How often do you think you should be “seen” by your team? When should you be available to your team if they want to talk to you? Those keeping to the confines of their office may appear unapproachable or intimidating. And although sometimes that can feel like the better option, so work can be done and there are less interruptions, opportunities are also missed.
Leaders have so much knowledge and experience they can share with their team. Going out into the workplace, and having conversations with the team will help them develop. Additionally, you can spot any potential problems that you wouldn’t be able to otherwise.
Talking to your team, working alongside them, and asking questions, gets you valuable information from the front-line that you can’t get any other way.
When I was running a contact centre, I invited all senior executives to sit with the team at least once, and it was amazing the insights they got from the experience. New products, new systems and new processes were introduced from understanding this perspective.
But it’s not just about being “seen”, it’s a strategic decision and needs leadership skills to be effective. It requires active listening, collaboration, communication, motivation and engagement skills. And listening to ideas, gathering information and providing solutions all require a level of confidence.
Leaders can be intimidating to others, just by the nature of their job title and status. Encouraging an atmosphere of trust and willingness to share ideas, listening to concerns and key pressure points, brings a new level of team work.
Giving team members the opportunity to be heard can be motivational, as well as inspiring a level of accountability as actions you agreed together are more likely to be achieved.
A word of warning here though, while you’re walking around: and that’s for requests for your action. Our minds can hold two things in our working memory at any one time. You may have remembered the first request, then the second, but the third….? Have a pen and paper (or technology!) with you to make a note as they are asked. Or, if necessary, ask them to email you. But don’t expect to remember them all in your memory alone!!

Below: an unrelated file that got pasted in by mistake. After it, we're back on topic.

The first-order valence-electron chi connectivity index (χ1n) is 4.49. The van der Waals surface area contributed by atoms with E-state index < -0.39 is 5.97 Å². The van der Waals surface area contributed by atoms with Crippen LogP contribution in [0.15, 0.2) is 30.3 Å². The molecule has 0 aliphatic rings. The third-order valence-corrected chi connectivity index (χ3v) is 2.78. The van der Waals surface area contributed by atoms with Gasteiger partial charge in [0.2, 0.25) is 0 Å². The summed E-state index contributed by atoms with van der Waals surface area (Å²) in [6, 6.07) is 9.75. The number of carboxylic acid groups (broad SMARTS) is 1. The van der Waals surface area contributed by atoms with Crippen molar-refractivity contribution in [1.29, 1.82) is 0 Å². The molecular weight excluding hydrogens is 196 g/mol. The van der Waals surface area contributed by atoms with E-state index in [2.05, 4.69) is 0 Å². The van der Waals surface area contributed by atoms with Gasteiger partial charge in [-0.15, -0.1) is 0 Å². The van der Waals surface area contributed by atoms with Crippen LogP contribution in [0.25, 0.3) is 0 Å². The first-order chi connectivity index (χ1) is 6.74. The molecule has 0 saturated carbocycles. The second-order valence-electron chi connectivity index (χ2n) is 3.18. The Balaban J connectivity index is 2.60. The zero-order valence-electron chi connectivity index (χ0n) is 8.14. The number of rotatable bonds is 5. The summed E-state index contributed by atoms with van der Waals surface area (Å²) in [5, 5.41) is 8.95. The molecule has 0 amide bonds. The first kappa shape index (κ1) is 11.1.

That was the thinking, now the walking and talking. And getting it right is important:
- People will spot if you are only doing it because you feel have to.
- Be relaxed and more informal in your conversations. It’s OK to share a joke and chat about hobbies etc to build a relationship.
- Investigate concerns and problems quickly, and be seen to be following up on actions.
- Be open and curious, ask questions – listen more than you talk.
- Aim not to become defensive, be truthful or explain if you can’t share something.
- Share news, your aims and company goals, so that people know where they are in the bigger picture.
- Build a trusting environment where learning from mistakes is encouraged.
- Recognise successes and good work
- Negative feedback should still be done in private, and tailor your approach if offering suggestions in front of co-workers.
- Cover all your departments or teams, so that nobody feels left out.
Walking, talking (and thinking!) is an effective way of keeping up to date with what’s happening in your organisation. When you have a genuine interest, they can bring you invaluable insight, and you can bring them experience and knowledge.